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Five tips for managing COVID-19 vaccination programmes

Global vaccinologist and Wolters Kluwer Health contributor John D. Grabenstein, PhD, FRSPH, offers five key tips for managing vaccination programmes

John D. Grabenstein
|Feb 28|magazine10 min read

As countries roll out COVID-19 vaccination programmes, they face a daunting task. Coordinating whole-population vaccinations in a short timeframe is an entirely new experience for many health systems, posing an array of new challenges. 

1. Expect systems to evolve

The international vaccine picture is changing daily, with continuous updates on efficacy data, utility against variants, storage and handling tips, new vaccine approvals, and availability of doses. To stay ahead, health administrators need to be nimble, ready to respond to changing circumstances. They need to set up their systems and align their staff with flexibility built in. In this fast-moving situation, expect to hear a lot of untested theories and avant garde ideas. Identify trusted sources that can help you separate sound innovations from unreliable speculation. The Wolters Kluwer Lexicomp vaccine tracker is a good place to stay up to date with the latest developments and status.

2. Track everything digitally

With so much critically important information about vaccines, and given the urgency of vocal demand and constrained supply, administrators need the right tools to manage data flow. Paper or Excel temperature monitoring and storage management tracking is not enough. Cloud-based tools offer important advantages for ensuring information is up to date, aligned and consistently accessible to relevant team members. This approach to vaccine management workflow – especially for multi-site program – will give the best visibility. Do your best to make multi-site systems inter-operable –uniformity will allow staff to fulfil their roles and work more fluidly between sites, avoiding errors. 

3. Streamline & standardise compounding processes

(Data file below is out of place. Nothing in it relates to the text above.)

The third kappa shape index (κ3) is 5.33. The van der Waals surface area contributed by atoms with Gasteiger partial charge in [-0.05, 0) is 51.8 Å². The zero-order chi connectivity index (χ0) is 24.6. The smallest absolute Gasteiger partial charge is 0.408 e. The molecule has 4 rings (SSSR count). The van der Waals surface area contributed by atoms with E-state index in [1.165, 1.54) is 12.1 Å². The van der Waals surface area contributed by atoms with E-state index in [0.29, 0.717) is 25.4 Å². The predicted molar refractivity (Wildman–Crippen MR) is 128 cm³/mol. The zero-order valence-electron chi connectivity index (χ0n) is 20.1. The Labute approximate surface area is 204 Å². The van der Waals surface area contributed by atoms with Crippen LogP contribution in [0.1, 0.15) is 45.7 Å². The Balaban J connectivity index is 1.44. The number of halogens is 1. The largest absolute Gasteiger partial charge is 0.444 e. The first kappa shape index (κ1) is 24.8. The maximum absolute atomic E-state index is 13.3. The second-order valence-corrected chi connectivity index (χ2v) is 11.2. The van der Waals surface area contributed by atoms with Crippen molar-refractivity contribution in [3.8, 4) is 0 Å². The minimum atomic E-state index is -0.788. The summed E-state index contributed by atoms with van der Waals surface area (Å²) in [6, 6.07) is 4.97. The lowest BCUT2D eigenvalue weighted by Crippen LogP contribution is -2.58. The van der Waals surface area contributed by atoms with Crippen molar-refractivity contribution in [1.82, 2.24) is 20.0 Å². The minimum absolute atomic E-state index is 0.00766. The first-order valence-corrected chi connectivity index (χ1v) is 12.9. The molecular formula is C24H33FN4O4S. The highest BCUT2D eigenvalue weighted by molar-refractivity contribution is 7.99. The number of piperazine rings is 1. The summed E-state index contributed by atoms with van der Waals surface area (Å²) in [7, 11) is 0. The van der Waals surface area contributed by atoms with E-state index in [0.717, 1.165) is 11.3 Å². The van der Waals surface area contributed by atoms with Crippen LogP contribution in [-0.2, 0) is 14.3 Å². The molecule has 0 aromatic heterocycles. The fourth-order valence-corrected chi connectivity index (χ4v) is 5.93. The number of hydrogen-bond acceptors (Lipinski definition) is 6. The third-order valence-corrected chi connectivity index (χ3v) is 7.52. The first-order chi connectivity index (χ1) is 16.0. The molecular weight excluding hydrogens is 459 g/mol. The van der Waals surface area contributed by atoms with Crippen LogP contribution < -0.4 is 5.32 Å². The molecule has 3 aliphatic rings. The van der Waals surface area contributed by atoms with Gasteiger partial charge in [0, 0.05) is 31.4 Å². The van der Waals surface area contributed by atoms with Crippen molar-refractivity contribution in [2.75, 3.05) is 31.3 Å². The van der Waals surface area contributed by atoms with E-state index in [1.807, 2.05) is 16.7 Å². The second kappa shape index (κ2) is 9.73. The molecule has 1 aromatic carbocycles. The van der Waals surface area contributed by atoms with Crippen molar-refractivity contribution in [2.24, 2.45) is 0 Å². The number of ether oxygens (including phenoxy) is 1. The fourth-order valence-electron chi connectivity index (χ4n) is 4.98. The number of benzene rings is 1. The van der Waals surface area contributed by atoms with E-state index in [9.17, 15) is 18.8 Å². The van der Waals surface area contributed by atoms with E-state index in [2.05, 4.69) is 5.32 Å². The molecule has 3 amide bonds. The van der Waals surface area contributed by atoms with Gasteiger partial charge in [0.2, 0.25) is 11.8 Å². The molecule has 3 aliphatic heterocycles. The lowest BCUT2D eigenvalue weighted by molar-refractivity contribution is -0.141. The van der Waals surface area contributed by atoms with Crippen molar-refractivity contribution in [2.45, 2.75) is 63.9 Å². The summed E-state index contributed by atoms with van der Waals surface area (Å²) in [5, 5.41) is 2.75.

Applying standardised procedures for vaccine preparation, dilution (if needed), and beyond-use dates will help minimise waste of precious vaccine supply. Each COVID-19 vaccine requires its own specific conditions for preparation, handling, and transport. The Pfizer-BioNTech vaccine is the most complicated, not only because of its ultra-cold storage requirements, but also because it is a liquid concentrate that must be diluted before administration. 

Although other COVID-19 vaccines – such as the Oxford/AstraZeneca vaccine – are liquid and ready to use, there are still specific requirements for syringe filling and time of storage in the syringe. With these differences, make sure your teams follow standard processes for the product(s) they will use. Set aside sufficient time to teach staff how to mix and prepare the vaccine they will use. This will prevent errors and avoid waste. 

Administrators also need to consider if there is adequate training on rotating stock and maintaining the cold chain. How are vaccines transported from one building to another? Be prepared to train again when staff move from administering vaccine A to vaccine B. When it comes to cutting waste, make sure you can be nimble and think on your feet if you have spare stock that will go out of date. Think of the vaccination team in Oregon who got stuck in a snowstorm and decided to give their stock of vaccines to stranded drivers rather than let it go to waste. 

4. Keep up competencies

It’s important for your teams to stay up to date with competencies on screening for allergies, vaccine storage, injection technique, and documentation. There are tools that allow you to electronically identify if and when staff need training (or recertification). This will help you stay on track of competencies, which is particularly important when staff numbers must expand quickly to deliver the vaccine at scale. Bear in mind you could be dealing with a highly varied group, including retired clinicians, health professions students and volunteers. There have been reports about over-bureaucratic demands for accreditation, which slows down the recruitment process. Regardless, some training will always be appropriate: Never neglect needle-stick avoidance and bloodborne pathogens, as well as emergency responses such as adrenaline (epinephrine) and cardiopulmonary resuscitation (CPR). 

5. Data, Data, Data 

It’s essential to gather data on training compliance, doses administered, vaccine inventory, and quality – not only for internal controls but also for external reporting. Systems need to be in place to remind vaccine recipients to return for their second dose, perhaps via email or text message reminders, either that you organize or that public-health agencies make available. The time interval will come from your public-health authority. This isn’t a job for index cards - there’s a lot of tech to do this, so make sure you’re using the right tools optimally.

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